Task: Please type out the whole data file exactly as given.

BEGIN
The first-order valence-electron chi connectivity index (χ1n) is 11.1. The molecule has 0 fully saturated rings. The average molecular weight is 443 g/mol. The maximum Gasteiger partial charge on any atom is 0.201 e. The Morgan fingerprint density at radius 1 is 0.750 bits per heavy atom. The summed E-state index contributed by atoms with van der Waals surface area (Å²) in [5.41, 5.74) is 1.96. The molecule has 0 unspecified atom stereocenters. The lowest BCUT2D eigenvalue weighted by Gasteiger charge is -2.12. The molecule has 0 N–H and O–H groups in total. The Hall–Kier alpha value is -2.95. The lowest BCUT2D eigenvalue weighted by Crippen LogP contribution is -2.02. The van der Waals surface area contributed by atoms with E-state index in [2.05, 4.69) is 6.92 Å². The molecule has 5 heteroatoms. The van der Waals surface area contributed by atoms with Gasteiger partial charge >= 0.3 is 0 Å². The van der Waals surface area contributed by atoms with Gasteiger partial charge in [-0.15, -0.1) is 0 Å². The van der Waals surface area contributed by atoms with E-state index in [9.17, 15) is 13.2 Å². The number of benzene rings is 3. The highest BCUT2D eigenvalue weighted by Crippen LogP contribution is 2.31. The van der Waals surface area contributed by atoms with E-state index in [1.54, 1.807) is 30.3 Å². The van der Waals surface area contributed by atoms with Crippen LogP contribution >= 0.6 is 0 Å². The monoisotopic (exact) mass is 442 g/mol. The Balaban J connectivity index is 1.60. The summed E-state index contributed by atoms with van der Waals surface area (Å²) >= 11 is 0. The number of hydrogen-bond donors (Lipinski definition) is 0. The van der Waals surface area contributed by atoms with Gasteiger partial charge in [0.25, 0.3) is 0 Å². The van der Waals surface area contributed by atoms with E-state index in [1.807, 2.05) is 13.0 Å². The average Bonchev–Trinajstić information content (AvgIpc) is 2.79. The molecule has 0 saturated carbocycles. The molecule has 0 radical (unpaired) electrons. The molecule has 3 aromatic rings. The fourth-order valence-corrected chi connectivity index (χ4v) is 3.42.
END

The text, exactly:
The first-order valence-electron chi connectivity index (χ1n) is 11.1. The molecule has 0 fully saturated rings. The average molecular weight is 443 g/mol. The maximum Gasteiger partial charge on any atom is 0.201 e. The Morgan fingerprint density at radius 1 is 0.750 bits per heavy atom. The summed E-state index contributed by atoms with van der Waals surface area (Å²) in [5.41, 5.74) is 1.96. The molecule has 0 unspecified atom stereocenters. The lowest BCUT2D eigenvalue weighted by Gasteiger charge is -2.12. The molecule has 0 N–H and O–H groups in total. The Hall–Kier alpha value is -2.95. The lowest BCUT2D eigenvalue weighted by Crippen LogP contribution is -2.02. The van der Waals surface area contributed by atoms with E-state index in [2.05, 4.69) is 6.92 Å². The molecule has 5 heteroatoms. The van der Waals surface area contributed by atoms with Gasteiger partial charge >= 0.3 is 0 Å². The van der Waals surface area contributed by atoms with Gasteiger partial charge in [-0.15, -0.1) is 0 Å². The van der Waals surface area contributed by atoms with E-state index in [9.17, 15) is 13.2 Å². The number of benzene rings is 3. The highest BCUT2D eigenvalue weighted by Crippen LogP contribution is 2.31. The van der Waals surface area contributed by atoms with E-state index in [1.54, 1.807) is 30.3 Å². The van der Waals surface area contributed by atoms with Crippen LogP contribution >= 0.6 is 0 Å². The monoisotopic (exact) mass is 442 g/mol. The Balaban J connectivity index is 1.60. The summed E-state index contributed by atoms with van der Waals surface area (Å²) >= 11 is 0. The number of hydrogen-bond donors (Lipinski definition) is 0. The van der Waals surface area contributed by atoms with Gasteiger partial charge in [0.25, 0.3) is 0 Å². The van der Waals surface area contributed by atoms with E-state index in [1.807, 2.05) is 13.0 Å². The average Bonchev–Trinajstić information content (AvgIpc) is 2.79. The molecule has 0 saturated carbocycles. The molecule has 0 radical (unpaired) electrons. The molecule has 3 aromatic rings. The fourth-order valence-corrected chi connectivity index (χ4v) is 3.42.